Google for Education Certified Trainer, Makey Makey Certified Trainer, Digital Learning Coach and Computer Science teacher for the Groton-Dunstable Regional School District, and Co-President of CS Teachers Greater Boston chapter. Online graduate instructor for Ed Technology Specialists and Andrews University with a master’s degree from Lesley University in Educational Technology, as well as a bachelor’s degree in Elementary Education from Southern Connecticut State University. Conference presenter across New England and in New York. Prior to completing her degree and becoming a technology integrator, Audra spent over 17 years in the classroom teaching ELL, ELA, Social Development, Science, Math, and Computer Technology classes. At Groton-Dunstable Ms. Kaplan works to integrate technology into student and staff learning across the district and teaching Digital Literacy and Computer Science at the middle school. Ms. Kaplan was recognized as one of 100 teachers nationally by NCWIT and the NSF because of her efforts to support Computer Science in Education. During the 100 Teachers Meeting in Washington DC in December of 2014, honorees were invited to the White House. When away from school Ms. Kaplan enjoys spending time with her family, co leading a Girl Scout troop, learning new things, and exploring the world. Follow her on twitter @AudraKaplan.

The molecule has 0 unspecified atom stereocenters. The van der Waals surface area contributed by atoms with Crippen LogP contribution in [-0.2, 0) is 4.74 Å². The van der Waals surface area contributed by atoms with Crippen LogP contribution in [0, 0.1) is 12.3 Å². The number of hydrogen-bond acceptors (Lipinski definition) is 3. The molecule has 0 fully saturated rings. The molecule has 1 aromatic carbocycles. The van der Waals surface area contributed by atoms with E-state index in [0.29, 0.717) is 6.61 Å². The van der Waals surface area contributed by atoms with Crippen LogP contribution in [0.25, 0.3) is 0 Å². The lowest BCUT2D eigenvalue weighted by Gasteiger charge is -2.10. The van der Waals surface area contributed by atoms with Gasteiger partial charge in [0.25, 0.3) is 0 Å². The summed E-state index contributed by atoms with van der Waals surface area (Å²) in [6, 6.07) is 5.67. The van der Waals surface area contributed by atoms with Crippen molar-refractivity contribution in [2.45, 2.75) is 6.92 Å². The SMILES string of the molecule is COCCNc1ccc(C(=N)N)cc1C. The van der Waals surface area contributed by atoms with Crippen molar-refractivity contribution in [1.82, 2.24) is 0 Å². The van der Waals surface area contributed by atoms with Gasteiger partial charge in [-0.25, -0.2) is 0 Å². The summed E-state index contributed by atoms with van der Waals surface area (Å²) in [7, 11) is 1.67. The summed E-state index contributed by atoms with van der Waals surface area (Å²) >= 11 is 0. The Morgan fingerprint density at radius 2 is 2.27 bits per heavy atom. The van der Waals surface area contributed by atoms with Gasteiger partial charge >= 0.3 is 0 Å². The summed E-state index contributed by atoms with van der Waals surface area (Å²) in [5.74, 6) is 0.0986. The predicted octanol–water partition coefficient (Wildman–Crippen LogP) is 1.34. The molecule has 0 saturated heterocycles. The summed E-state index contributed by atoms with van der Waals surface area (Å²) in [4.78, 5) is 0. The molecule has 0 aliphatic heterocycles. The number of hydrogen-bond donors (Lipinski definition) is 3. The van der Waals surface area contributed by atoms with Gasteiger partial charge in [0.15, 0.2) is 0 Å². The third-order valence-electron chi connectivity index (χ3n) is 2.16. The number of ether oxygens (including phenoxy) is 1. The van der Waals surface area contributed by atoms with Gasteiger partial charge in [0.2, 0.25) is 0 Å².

In this four week online workshop, participants will deep dive into the Computing and Society strand of the MA DLCS frameworks for grades 6-8. Each weekly session will follow a set format:
Research and explore: Watch videos and review lesson plans that connect the concepts above to actual students in the classroom.
Apply & Practice: Use what you have learned to build a lesson plan, include resources, and provide an exemplar for your students.
Share: Use your Google site to share your lesson, found resources, and an exemplar for your students. Post the link to your assignment in our Google Classroom.
Reflect: Include a personal reflection with your posted assignment in our Google Classroom. Provide meaningful feedback to at least two other classmates.